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Database Design and Relational Theory by C.J. Date

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A PROCEDURE THAT WORKS

Here now is a procedure that’s guaranteed to produce a decomposition in which all relvars are in 3NF (though not necessarily BCNF) and all FDs are preserved.[59] For convenience, I’ll refer to it in what follows as the 3NF procedure. The input is a relvar R and what’s called an irreducible cover, C say, for the FDs that hold in R. I’ll explain what an irreducible cover is in a few moments—by the way, there’s that word irreducible again—but let me state the procedure first:

  1. Let S be a set of headings. Initialize S to the empty set, {}.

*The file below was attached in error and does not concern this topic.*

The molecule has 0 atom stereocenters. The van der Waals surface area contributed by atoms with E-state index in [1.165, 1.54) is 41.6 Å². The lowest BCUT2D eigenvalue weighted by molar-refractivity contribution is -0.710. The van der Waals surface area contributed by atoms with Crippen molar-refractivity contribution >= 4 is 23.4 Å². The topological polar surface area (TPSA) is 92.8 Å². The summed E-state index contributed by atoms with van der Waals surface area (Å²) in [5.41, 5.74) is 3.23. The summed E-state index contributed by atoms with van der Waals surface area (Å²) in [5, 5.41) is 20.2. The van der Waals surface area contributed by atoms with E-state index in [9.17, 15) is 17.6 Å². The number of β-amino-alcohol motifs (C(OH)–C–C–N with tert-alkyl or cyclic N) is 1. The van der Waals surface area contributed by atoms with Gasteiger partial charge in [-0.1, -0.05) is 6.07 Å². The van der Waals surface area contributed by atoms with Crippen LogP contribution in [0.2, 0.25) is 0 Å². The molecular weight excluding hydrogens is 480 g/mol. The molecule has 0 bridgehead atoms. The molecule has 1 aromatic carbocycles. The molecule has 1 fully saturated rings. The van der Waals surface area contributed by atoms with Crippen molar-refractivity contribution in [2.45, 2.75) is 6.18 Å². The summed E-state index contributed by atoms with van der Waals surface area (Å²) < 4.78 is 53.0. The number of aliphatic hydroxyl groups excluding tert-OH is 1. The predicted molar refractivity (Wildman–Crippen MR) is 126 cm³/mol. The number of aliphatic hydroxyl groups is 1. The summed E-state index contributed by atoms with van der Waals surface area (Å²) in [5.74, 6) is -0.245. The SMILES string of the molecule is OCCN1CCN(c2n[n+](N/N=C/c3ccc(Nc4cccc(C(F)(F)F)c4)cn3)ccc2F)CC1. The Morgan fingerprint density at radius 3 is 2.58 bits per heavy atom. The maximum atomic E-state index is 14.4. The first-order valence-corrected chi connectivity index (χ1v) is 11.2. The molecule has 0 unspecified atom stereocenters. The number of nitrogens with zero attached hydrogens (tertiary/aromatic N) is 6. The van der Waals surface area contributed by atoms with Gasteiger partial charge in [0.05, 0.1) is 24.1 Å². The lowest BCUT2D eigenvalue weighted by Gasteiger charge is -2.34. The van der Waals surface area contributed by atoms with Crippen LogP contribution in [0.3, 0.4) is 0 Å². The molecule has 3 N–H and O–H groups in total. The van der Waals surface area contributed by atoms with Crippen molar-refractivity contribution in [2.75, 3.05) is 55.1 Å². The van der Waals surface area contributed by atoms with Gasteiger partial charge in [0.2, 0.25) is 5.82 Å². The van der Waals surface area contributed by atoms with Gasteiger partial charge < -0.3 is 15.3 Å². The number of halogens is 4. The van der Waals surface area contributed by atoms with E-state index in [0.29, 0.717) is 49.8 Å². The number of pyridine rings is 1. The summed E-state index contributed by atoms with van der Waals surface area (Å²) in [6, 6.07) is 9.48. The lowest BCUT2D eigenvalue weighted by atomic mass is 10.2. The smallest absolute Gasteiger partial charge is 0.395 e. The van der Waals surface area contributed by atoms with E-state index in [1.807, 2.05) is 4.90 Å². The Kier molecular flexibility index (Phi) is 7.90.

2. Let X be the left side (the determinant) of some FD in C; let the complete set of FDs in C with left side X be XY1, ..., XYn; and let the union of Y1, ... Yn be Y. Add the union of X and Y to S. Perform this step for each distinct X.

  3. Let U be the set of attributes of R not contained in any element of S. If U is nonempty, add U to S.

  4. If no element of S is a superkey for R, add some key K of R to S.

At the conclusion of this procedure, the elements of S are the headings of a set of 3NF relvars into which R can be nonloss decomposed without losing any FDs. Note in particular that the procedure makes no explicit mention of 2NF, not even as some kind of stepping stone.

So how does it work? Clearly, the notion of an irreducible cover is important. In order to explain that notion, let me first call out something I’ve appealed to several times already in passing: namely, the fact that some FDs imply others. As a simple example, the FDs ...

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